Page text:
“Hence, we look forward to more concrete engagements and conclusive discussions on equity related provisions before we can agree on the full package of proposed amendments,” it added, appealing to the WGIHR Bureau co-ordinating the negotiations to “make every effort to facilitate the informal consultations as much as possible in order to make headway”.

Sincerity of developed countries?

Bangladesh appeals for reciprocity from developed countries.

Bangladesh, which had made a similar appeal at the last WGIHR meeting, was more forthright: “It is a fact that, in many cases, equity-related proposals have fallen apart despite the strong demand of a large number of countries.”

“Developing countries have sincerely engaged in all proposals submitted by the developed countries. Reciprocity to that is not a demand rather a cause that once motivated us to conceive the idea of amending IHR 2005,” said Bangladesh.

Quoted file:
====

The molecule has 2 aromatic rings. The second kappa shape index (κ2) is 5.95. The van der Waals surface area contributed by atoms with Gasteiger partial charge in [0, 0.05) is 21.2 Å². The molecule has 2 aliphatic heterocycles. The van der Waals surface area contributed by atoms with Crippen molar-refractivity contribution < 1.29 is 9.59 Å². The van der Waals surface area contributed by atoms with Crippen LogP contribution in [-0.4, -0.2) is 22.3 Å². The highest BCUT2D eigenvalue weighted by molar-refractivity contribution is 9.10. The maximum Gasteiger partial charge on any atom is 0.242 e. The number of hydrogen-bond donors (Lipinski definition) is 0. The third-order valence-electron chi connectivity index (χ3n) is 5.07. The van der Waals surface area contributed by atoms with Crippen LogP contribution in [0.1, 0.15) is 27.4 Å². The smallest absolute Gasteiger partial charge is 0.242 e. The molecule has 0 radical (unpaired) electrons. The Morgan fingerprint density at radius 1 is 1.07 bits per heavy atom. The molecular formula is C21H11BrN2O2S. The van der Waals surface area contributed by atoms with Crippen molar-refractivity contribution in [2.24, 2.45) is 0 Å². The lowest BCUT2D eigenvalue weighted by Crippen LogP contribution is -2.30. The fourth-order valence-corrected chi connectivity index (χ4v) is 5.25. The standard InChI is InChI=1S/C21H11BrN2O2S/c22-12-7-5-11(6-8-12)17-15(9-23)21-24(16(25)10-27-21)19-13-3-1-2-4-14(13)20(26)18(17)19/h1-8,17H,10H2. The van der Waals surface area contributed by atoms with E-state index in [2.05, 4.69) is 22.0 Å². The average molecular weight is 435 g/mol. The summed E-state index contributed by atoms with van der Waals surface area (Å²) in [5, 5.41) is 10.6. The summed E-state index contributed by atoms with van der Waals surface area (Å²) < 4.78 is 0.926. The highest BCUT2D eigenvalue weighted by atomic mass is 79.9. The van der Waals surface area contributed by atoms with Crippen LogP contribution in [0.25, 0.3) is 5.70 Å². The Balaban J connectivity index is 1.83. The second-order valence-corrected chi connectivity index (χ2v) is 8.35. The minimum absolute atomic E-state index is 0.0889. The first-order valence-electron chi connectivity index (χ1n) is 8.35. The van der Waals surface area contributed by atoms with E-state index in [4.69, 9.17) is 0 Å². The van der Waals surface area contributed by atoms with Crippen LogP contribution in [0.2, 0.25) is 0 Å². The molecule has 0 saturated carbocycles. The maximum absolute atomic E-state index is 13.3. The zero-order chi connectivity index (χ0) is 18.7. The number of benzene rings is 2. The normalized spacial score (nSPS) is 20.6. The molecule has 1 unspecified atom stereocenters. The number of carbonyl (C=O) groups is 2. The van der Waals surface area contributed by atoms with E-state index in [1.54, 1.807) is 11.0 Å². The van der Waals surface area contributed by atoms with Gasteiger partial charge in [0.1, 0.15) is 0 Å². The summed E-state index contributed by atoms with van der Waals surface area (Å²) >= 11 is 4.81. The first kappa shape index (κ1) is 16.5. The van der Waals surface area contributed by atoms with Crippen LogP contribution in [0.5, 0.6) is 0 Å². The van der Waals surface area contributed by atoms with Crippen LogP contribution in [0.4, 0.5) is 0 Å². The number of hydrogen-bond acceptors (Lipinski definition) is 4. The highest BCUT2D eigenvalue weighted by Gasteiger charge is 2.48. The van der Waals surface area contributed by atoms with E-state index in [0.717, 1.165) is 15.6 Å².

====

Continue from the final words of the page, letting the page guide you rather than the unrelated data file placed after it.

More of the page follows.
“We are confident that the developed countries have the capacity to deliver on them and towards that we all need to demonstrate our real intent and commitment.”

Avoid ‘complexity’

Dr Mike Ryan, WHO head of health emergencies, appealed to negotiators to ensure that any amendments were clear and simple to enable efficient implementation.

Ryan summed up the IHR thus: “We protect each other and our communities by committing to provisions to make our borders safe, to make sure that we have good surveillance systems in place, that we manage information in a way that allows others to be alerted when there’s a problem, and  commit to helping others when they have a problem.”